Expected improvements in determining continental hydrology, ice mass variations, ocean bottom pressure signals, and earthquakes using two pairs of dedicated satellites for temporal gravity recovery
The Gravity Recovery and Climate Experiment mission has demonstrated the ability to quantify global mass variations at large spatial scales with monthly to sub-monthly temporal resolution. Future missions of this type taking advantage of improved measurement technologies will be limited by temporal aliasing errors. We suggest the addition of a second pair of satellites to reduce these errors. Using an optimized mission architecture consisting of a polar pair of satellites coupled with a lower inclined pair of satellites (72\textdegree), both in 13-day repeating orbits, we quantify the expected scientific improvements that having two pairs of satellites will provide over one pair. Numerical simulations to spherical harmonic degree 100 are run over one full year. Analysis using empirical orthogonal functions reveals that two satellite pairs determine annual mass variations in small basins which are undetected using one pair of satellites. Averaging kernels are used to show that two satellite pairs offer an 80\% reduction in the level of error in determining mass variations in 53 hydrological basins and 12 Greenland basins over the year. After standard GRACE post-processing techniques have been applied to the one-pair solutions, it is seen that two satellite pairs (with no post-processing) still offer a 25\%\textendash75\% improvement in determining the mass variations. Spatiospectral localization analysis is used to show increased spatial resolution and higher signal-to-noise ratios in recovering hydrology in the Amazon River basin, ocean bottom pressure signals in the Southeast Pacific basin, and a simulated earthquake signal representative of the 2010 Maule, Chile earthquake.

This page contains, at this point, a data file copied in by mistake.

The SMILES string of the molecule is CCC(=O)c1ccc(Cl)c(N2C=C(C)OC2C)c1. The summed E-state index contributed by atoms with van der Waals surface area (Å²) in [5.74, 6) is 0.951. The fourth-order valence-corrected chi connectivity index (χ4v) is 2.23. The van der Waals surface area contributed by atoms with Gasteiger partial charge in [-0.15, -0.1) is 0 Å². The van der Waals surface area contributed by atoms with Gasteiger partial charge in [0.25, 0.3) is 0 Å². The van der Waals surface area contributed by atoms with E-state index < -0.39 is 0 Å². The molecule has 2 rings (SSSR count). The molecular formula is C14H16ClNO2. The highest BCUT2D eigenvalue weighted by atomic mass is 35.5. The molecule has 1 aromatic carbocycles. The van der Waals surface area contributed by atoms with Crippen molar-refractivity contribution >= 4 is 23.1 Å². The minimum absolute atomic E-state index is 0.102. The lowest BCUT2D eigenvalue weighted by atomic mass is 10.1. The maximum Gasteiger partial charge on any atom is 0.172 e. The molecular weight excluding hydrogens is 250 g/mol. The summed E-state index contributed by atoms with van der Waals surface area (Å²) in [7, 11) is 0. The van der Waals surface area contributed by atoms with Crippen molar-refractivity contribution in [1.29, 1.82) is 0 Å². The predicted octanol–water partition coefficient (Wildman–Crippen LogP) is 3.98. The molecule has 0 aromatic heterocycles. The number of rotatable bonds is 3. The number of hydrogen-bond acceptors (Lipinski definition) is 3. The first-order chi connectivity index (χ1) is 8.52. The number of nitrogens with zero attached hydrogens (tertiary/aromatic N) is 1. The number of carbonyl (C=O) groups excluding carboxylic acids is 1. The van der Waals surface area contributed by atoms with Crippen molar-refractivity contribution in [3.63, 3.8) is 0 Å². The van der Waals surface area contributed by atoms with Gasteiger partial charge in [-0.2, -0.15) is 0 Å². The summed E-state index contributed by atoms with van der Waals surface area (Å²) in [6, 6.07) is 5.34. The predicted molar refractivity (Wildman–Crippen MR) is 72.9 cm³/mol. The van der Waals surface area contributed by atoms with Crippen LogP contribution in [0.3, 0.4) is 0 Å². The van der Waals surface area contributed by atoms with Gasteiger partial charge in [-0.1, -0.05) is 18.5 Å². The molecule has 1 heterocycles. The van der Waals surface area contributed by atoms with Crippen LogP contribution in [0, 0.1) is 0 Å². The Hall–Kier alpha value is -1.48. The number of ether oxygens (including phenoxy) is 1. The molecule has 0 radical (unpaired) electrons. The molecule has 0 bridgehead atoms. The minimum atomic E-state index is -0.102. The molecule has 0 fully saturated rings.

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Journal of Geophysical Research